On a most significant level, we should resolve to ensure emotional and spiritual well-being. When posh cars and big houses fail to respond to our most important needs, it is a good idea to do some soul-searching and rediscover what makes us satisfied.

Any goals we set to improve ourselves cannot do without what makes us human. New Year resolutions, this year, inevitably have to be about our emotional and spiritual core, because external bounties fall short when it comes to strenuous times.

Some sample resolutions

To begin with, one can simply resolve to spend more time with one's family and loved ones and foster more substantial and organic bonds. Human resilience cannot survive without community and solidarity and thus, forming better connections with people close to us can do us a lot of good.

In a rat-race, we forget to empathise with our parents, friends and fellow beings and often participate in harmful social and interpersonal spirals. This New Year, in a co-Covid world is a most suitable opportunity to deal with estrangement, conflict and negative feelings in our close circles and create spaces of safety, comfort and relief.

In a similar vein, it is also a worthy resolution to take care of one's physical and mental health. Well-being cannot be imagined without a good mental landscape and bodily soundness. When a pandemic leads us to isolate ourselves from people and leaves us with nothing but our bodies and selves, we must take care of them and ensure that they stay in fine fettle.

Exercises, diets, therapy, getting to know our mindscapes and physiques better are all steps in the right direction which accentuate how we can contribute to the world and the society, as individuals.

Away from materialism

Most importantly, we must move from materialistic and superficial aims to become more soul-oriented. A massive predicament like Covid-19 makes us understand that we need to importantly transform our lives and seek happiness and fulfilment. We must ask ourselves what we truly want and get to know our needs and responses better.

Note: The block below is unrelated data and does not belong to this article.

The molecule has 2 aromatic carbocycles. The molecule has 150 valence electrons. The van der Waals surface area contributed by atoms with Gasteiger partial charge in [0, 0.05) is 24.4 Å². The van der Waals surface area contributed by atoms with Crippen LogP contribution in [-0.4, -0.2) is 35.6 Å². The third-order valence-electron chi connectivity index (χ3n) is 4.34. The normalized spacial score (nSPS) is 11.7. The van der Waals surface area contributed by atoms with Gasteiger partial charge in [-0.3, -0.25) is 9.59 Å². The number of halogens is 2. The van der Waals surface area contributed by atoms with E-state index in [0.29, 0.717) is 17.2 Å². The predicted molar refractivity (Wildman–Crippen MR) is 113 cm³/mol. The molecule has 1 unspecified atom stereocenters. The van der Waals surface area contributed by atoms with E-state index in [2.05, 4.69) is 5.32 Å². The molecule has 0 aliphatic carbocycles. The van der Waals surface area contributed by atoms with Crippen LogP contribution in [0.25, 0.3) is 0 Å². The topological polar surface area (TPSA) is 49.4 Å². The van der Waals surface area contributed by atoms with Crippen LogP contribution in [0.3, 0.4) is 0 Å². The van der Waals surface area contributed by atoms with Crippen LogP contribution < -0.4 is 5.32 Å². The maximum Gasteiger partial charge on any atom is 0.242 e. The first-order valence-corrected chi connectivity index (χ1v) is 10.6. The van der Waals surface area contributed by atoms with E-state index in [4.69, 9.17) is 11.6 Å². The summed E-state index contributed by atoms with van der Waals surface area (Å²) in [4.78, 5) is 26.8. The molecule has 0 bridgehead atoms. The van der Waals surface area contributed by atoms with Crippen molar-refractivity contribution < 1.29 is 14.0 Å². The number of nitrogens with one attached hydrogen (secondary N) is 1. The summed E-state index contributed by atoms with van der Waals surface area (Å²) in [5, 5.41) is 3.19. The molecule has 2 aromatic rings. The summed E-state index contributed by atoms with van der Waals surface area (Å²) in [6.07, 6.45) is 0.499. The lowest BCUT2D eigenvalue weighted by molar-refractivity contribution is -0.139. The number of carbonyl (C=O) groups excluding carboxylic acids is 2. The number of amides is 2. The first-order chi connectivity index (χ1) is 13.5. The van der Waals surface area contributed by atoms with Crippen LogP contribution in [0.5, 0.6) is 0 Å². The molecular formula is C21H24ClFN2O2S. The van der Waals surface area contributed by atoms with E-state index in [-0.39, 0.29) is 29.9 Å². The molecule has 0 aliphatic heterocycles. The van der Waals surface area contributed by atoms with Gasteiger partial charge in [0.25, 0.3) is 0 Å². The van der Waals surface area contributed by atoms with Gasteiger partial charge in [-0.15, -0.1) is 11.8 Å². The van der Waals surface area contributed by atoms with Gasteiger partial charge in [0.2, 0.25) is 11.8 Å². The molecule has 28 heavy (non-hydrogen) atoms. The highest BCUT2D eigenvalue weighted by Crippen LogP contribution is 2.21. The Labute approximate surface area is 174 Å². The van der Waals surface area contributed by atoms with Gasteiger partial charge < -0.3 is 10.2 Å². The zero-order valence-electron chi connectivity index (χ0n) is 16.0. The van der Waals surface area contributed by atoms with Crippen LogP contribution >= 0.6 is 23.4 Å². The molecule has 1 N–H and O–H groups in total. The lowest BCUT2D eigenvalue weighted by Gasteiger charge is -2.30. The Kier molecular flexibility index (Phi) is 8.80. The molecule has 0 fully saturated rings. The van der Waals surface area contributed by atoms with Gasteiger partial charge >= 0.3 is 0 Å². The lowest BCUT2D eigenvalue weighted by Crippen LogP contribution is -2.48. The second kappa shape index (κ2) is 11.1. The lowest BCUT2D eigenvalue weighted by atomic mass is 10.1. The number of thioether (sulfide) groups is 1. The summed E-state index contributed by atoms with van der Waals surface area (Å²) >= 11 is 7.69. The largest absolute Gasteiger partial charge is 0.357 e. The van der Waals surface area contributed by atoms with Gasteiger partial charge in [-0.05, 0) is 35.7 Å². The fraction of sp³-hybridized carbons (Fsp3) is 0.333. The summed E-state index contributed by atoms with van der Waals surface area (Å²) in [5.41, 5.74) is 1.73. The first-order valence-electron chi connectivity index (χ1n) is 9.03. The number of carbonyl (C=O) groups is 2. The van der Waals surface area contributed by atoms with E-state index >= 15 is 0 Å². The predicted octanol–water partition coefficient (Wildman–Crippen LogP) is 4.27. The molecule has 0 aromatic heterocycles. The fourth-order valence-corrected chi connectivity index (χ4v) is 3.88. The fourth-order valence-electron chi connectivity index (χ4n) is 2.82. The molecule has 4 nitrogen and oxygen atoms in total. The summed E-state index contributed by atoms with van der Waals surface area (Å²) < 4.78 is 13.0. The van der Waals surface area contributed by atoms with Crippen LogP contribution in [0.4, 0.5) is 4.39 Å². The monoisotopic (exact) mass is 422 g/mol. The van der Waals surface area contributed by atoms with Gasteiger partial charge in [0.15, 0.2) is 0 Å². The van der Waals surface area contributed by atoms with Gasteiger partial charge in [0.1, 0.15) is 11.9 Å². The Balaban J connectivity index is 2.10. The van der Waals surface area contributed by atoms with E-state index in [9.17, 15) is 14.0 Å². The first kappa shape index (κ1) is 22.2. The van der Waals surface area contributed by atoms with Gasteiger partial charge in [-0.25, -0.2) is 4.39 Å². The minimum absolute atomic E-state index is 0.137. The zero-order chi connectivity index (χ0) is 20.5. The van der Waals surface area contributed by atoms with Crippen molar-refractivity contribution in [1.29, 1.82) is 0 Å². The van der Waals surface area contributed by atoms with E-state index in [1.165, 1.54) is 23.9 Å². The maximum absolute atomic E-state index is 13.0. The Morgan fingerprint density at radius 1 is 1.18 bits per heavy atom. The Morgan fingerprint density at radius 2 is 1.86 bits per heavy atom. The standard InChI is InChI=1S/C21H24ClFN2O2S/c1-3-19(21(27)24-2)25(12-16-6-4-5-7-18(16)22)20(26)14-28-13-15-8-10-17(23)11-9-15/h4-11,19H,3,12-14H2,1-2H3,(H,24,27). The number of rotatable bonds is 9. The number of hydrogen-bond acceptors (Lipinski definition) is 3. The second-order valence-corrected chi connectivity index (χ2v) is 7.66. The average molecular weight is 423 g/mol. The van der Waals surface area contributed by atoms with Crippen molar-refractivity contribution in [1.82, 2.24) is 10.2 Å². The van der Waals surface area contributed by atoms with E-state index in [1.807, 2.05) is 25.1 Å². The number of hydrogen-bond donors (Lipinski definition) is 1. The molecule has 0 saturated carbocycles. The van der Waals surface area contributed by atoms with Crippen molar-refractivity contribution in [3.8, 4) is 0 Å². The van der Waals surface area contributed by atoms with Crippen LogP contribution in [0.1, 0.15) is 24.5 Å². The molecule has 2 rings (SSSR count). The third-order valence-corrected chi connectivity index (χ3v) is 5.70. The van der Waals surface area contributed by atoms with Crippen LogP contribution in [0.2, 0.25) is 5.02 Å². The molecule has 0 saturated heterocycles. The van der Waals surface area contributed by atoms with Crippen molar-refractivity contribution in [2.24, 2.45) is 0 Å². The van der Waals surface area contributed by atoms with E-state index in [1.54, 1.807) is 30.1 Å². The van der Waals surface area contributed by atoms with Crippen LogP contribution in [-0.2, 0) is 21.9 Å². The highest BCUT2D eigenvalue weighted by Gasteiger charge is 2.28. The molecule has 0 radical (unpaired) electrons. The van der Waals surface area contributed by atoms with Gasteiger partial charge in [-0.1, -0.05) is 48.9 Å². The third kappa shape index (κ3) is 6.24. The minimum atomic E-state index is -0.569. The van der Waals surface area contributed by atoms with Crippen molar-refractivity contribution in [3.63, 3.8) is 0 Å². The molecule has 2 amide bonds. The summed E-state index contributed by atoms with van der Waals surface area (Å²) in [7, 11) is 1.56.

If we know what is eating away our soul, we can effect change at a most fundamental level and embrace empowering transformations. We must discard soul-sapping feelings and acts and move towards joy, contentment and peace. On the whole, this New Year, in the face of a global crisis, we must learn, reflect and emerge as better, revitalized beings.

A co-Covid world may bristle with challenges and uncertainties, but it also is an opportunity to take gigantic strides, to innovate and radically transform lives. A quote by Lyndon B. Johnson sums up the potential our future holds:

Yesterday is not ours to recover, but tomorrow is ours to win or lose."

The right New Year resolutions, our personal goals of improvement will create all the change we need. While making resolutions, we must not overlook our souls and our relationships with people, as in the face of uncontainable trouble, they are all we have and we must do them justice. With the correct stepping stones, we can march to a future that brims with fulfilment and achievement. This new year, having learned and grown massively last year, we can and must make a difference!

(The author is founder, Upsurge Global, and Senior Advisor, Telangana State Innovation Cell)